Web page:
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Darkly poetic and reflective, Otto Preminger’s psychological thriller centres on an American woman living in London (Carol Lynley) who believes her four-year-old daughter has been kidnapped. The police (headed by a splendid Laurence Olivier) can't do much to help because, try as she might, Lynley can't prove to them that she ever had a daughter at all… [Official Synopsis]


The black and white imagine here is immediately crisp and sharp with some wonderful lighting and lovely depth in the black elements of the frame.
Detail is top notch and the world we enter into feels alive and full of elements to notice or that draw the eye in their sharpness. Set decoration or street signs or even simple brick work are crisp and fresh and not at all faded with age.

Exterior scenes looks wonderfully bright and crisp and really bring to life a 60s London as I noticed the odd landmark and started to piece together exactly where this is set. The street scenes were so full of life it never feels staged and there was a real energy captured within this HD image.


The dialogue carries most of the weight here and there's nothing at fault. Echoes in wider rooms sound realistic and living rooms chats clean and clear. There's the odd instance of the dialogue feeling disconnected from the visuals but this is of course due to the era of filmmaking and audio recording, technically speaking though there's nothing lacking here at all.

The score dances between playful and ominous as new characters or lingering shots make us focus on what might be a clue as to what is going on here. The music elements sit strongly in the small track but never feel at all limited and are always consistent.


The commentary is by documentary filmmaker Nick Redman, a fan club president and a screenwriter. The three come loaded with details about the director and the film specifically. They all show a vast admiration for all involved in the film and are on an all out celebration of the film.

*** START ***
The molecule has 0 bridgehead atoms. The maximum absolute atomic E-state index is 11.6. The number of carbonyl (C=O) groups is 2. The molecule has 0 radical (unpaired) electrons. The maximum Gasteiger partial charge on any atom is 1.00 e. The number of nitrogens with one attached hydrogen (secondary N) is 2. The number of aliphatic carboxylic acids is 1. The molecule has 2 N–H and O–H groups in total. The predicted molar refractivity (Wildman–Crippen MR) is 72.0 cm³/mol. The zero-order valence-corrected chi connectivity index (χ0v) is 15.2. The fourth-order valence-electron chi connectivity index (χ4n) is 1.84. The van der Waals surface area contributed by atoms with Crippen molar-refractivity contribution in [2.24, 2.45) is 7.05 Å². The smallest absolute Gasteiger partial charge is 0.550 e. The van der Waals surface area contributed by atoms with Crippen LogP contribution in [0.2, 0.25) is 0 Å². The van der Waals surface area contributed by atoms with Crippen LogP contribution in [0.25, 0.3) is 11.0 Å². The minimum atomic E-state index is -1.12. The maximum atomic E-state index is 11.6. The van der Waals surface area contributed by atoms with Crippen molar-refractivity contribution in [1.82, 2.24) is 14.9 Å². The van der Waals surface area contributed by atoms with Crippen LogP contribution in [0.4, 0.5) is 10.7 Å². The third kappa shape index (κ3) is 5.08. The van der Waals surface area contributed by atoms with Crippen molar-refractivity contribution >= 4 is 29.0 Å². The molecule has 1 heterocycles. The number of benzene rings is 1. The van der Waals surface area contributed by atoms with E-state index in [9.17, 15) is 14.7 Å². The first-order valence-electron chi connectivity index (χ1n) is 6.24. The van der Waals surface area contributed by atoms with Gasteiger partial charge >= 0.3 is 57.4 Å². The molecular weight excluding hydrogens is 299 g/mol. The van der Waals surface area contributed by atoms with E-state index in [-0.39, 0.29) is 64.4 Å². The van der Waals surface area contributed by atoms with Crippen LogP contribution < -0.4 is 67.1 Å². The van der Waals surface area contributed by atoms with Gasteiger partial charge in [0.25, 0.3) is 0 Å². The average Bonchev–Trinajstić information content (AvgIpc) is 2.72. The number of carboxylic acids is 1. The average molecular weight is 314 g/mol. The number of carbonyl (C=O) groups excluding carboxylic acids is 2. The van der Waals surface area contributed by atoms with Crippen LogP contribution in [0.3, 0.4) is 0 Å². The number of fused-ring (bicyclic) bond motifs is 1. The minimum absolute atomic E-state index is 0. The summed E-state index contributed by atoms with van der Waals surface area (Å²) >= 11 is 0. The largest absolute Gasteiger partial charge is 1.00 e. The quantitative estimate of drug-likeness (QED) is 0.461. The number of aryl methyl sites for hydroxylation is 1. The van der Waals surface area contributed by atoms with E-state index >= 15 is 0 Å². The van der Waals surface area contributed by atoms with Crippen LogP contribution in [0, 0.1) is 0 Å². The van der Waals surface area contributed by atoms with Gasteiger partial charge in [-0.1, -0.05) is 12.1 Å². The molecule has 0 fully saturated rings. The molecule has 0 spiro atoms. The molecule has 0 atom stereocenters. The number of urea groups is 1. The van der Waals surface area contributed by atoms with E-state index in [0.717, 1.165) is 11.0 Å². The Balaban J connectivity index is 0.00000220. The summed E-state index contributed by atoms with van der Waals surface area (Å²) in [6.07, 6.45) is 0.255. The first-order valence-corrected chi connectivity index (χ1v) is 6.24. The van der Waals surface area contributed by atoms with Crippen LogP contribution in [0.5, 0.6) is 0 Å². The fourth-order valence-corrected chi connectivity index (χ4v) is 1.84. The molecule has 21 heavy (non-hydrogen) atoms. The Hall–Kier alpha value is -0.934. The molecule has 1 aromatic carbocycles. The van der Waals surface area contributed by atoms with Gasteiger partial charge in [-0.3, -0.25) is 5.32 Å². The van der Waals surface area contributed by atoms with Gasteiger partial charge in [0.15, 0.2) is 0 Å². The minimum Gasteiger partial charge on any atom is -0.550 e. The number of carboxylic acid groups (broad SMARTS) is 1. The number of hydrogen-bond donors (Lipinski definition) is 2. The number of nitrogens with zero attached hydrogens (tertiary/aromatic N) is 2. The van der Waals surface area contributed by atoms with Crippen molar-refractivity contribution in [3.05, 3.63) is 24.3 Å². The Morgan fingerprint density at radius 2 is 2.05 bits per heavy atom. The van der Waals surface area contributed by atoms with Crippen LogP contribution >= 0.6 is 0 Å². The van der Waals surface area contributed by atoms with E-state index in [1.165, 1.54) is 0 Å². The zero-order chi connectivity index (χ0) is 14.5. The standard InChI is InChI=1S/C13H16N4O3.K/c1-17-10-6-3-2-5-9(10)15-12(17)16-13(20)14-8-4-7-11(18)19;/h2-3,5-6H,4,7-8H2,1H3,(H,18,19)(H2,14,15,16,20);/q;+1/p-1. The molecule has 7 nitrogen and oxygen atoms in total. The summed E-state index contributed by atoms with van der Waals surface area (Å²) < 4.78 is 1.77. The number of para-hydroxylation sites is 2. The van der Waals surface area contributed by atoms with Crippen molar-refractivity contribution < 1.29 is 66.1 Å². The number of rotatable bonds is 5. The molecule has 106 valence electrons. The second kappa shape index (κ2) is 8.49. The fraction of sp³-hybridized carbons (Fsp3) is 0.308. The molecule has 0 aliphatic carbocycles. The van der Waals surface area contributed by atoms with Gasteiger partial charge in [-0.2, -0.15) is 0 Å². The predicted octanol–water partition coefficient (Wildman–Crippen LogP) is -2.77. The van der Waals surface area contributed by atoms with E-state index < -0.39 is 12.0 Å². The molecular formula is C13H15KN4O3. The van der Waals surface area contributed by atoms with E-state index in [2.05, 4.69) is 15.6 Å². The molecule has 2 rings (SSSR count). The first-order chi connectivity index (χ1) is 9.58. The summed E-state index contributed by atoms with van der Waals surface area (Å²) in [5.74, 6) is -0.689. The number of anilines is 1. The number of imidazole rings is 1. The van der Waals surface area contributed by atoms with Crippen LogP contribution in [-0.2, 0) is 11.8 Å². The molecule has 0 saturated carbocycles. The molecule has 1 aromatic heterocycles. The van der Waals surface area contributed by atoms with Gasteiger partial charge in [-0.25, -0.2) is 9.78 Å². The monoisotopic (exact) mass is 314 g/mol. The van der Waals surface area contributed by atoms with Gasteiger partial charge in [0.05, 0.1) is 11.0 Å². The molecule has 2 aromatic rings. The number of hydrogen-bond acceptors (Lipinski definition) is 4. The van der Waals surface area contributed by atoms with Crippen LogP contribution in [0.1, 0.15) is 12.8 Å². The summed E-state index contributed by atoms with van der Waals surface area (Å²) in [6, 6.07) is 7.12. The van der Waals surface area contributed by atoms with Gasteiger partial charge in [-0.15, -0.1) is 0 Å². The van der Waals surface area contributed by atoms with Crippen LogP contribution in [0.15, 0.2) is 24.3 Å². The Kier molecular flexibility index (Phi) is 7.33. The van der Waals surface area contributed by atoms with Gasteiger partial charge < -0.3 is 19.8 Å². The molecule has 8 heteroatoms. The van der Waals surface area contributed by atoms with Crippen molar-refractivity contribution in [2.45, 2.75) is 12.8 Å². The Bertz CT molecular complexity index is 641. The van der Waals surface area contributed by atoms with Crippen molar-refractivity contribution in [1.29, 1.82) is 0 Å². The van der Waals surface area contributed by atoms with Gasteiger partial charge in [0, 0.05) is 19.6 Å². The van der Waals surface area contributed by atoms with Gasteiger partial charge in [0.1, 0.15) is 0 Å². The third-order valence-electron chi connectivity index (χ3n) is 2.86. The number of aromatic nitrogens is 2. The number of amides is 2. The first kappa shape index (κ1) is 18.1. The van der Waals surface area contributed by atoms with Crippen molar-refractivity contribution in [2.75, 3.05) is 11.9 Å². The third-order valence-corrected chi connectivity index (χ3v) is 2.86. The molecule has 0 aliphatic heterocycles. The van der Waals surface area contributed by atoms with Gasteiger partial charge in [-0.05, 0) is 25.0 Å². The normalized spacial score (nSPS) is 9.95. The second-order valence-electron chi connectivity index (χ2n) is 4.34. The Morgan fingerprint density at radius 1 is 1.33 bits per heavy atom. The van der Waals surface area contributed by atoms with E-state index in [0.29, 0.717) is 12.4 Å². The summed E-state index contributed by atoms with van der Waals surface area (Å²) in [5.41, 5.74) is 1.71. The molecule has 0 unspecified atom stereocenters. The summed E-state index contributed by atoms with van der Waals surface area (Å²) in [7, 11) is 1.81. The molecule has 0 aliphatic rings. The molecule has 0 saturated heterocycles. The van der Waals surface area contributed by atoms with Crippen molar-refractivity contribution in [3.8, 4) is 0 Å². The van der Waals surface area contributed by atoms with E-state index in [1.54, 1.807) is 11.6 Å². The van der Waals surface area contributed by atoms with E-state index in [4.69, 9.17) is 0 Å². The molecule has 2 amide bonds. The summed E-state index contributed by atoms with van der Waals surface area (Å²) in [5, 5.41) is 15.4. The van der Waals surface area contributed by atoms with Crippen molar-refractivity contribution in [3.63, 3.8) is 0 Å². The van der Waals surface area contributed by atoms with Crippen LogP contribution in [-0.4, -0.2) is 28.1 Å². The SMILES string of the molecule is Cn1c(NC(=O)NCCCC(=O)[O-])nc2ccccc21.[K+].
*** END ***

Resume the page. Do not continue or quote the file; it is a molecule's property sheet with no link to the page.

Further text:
'Carol Lynley Remembers' (26:59 HD) is a nice detailed chat with our star and 'Clive Revill Remembers' (13:31 HD) is the same sort of thing from a different point of view.

Last up are three trailers and an Image Gallery. There's also the option for an 'Isolated Score'.


I really enjoyed this 60s thriller. The characters really managed to draw me in, especially the mother and the father here that take some very odd steps as we head towards solving the mystery of this supposedly missing girl. This in both tense and strange and without hitting any spoilers for any of you potential watchers has a pretty enjoyable, though almost amusingly played out pay off. It's dark for sure but through a 60s lens, which probably couldn't go too dark has some hauntingly odd results.

The disc is a great all rounder, with solid video and clean audio (though don't expect much beyond the basics with this mono track). The extras offer up a fair bit of insight into the film too. This one is well worth a look.

* Note: The images below are taken from the Blu-ray release and resized for the page. Full-resolution captures are available by clicking individual images, but due to .jpg compression they are not necessarily representative of the quality of the transfer. Additionally, at this time we do not know the actual release date for the Blu-ray.
 Bunny Lake Is Missing
 Bunny Lake Is Missing
 Bunny Lake Is Missing
 Bunny Lake Is Missing
 Bunny Lake Is Missing
 Bunny Lake Is Missing